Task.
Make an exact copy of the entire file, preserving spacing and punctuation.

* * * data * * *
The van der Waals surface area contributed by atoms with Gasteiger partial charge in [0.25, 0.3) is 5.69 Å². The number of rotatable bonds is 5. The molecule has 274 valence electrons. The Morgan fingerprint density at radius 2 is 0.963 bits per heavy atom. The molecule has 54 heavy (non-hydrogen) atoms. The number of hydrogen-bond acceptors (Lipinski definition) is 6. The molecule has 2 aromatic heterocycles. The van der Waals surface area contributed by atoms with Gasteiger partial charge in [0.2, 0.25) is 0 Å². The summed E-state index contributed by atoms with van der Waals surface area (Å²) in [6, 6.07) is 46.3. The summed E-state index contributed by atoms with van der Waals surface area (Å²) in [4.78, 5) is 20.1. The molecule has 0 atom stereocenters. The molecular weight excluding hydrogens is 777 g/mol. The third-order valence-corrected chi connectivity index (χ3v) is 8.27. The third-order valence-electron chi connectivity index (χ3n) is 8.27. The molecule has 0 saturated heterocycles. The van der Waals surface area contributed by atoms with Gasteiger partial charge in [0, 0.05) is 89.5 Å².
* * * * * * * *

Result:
The van der Waals surface area contributed by atoms with Gasteiger partial charge in [0.25, 0.3) is 5.69 Å². The number of rotatable bonds is 5. The molecule has 274 valence electrons. The Morgan fingerprint density at radius 2 is 0.963 bits per heavy atom. The molecule has 54 heavy (non-hydrogen) atoms. The number of hydrogen-bond acceptors (Lipinski definition) is 6. The molecule has 2 aromatic heterocycles. The van der Waals surface area contributed by atoms with Gasteiger partial charge in [0.2, 0.25) is 0 Å². The summed E-state index contributed by atoms with van der Waals surface area (Å²) in [6, 6.07) is 46.3. The summed E-state index contributed by atoms with van der Waals surface area (Å²) in [4.78, 5) is 20.1. The molecule has 0 atom stereocenters. The molecular weight excluding hydrogens is 777 g/mol. The third-order valence-corrected chi connectivity index (χ3v) is 8.27. The third-order valence-electron chi connectivity index (χ3n) is 8.27. The molecule has 0 saturated heterocycles. The van der Waals surface area contributed by atoms with Gasteiger partial charge in [0, 0.05) is 89.5 Å².